When we think of psychotherapy, we often think about an standard individual therapy setting with a psychologist. This is understandable because this is what is most often depicted in movies and in books. Group therapy, which is frequently overlooked as a therapeutic option, presents as a setting in which individuals are able to interact with a trained therapist/psychologist and with other individuals experiencing similar targeted problems. Group therapy may be used in treatment of a variety of disorders ranging from relationship problems to trauma and grief. As a less expensive option, group therapy may be used as an alternative to individual therapy or as a supplemental treatment.
In the group setting, individuals are able to share personal issues and experiences, receiving feedback from the group. For this reason, group therapy offers a unique sense of support and accountability that individual therapy might not be able to. Therapists leading group therapy sessions can use a variety of methods stemming from humanistic, cognitive behavioral, and/or psychoanalytic approaches. While we might be primed to think that effective psychotherapy only fits into the mold of individualized approaches, evidence suggests that there may be something more than most think to group therapy settings.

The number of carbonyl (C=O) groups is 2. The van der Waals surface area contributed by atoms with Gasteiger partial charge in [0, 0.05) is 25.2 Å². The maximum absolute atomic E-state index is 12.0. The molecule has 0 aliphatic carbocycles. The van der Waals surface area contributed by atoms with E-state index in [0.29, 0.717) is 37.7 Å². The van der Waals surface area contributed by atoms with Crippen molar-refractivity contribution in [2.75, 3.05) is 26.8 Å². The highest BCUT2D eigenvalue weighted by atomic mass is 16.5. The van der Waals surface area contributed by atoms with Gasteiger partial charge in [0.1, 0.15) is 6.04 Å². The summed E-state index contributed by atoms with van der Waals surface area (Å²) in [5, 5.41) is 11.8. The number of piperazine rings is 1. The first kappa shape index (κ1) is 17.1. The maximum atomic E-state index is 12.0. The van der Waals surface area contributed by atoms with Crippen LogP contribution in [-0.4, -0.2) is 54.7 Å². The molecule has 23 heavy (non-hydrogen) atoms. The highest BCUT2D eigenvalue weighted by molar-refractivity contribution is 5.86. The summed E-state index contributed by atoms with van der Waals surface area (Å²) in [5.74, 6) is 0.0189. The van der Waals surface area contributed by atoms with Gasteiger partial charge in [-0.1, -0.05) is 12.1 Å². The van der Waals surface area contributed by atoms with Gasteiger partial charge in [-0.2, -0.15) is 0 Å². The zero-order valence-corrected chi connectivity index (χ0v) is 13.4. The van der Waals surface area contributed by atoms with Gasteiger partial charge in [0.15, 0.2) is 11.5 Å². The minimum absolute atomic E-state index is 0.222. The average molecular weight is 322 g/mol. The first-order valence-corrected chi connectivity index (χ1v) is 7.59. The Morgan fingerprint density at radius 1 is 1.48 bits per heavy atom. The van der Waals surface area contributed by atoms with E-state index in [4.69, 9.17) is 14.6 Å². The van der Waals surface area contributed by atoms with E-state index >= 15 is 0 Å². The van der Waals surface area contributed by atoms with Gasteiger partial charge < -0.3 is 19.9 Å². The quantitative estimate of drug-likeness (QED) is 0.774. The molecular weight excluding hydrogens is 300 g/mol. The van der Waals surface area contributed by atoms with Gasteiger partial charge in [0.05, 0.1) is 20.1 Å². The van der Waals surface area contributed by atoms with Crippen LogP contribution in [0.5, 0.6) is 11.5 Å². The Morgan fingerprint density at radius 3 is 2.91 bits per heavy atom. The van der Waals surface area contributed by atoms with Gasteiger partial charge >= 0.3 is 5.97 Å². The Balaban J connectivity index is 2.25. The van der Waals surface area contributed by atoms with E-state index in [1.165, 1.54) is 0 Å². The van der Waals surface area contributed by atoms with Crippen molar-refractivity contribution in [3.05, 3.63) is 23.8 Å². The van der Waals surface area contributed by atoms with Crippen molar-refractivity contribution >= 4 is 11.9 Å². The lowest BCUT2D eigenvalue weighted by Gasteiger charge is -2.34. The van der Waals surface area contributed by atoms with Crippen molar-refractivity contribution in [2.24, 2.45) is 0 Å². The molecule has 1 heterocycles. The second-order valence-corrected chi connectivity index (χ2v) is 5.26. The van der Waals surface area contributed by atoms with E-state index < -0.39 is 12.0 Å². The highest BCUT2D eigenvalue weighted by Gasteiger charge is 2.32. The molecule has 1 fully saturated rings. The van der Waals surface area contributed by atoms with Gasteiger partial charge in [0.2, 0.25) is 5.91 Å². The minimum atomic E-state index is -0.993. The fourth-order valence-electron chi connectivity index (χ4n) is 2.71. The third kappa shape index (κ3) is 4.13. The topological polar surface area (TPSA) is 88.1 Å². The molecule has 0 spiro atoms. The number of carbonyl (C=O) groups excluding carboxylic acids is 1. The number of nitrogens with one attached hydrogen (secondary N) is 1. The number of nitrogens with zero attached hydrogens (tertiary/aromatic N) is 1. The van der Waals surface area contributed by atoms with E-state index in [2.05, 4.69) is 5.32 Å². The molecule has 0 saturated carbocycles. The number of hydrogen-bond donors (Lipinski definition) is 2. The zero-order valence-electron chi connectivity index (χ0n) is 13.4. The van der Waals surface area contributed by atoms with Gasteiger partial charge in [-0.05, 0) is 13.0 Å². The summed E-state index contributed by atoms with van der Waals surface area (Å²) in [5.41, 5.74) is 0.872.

As with any approach, a reasonable for individuals who are unsure about group therapy to question whether this type of therapeutic approach is as effective as individualized psychotherapy and/or other treatment methods. Several meta-analyses and other individual studies have focused on this issue and have concluded that there actually is no difference in the effects of individual therapy and group therapy – that is, they both yield the same significance in their results.5,7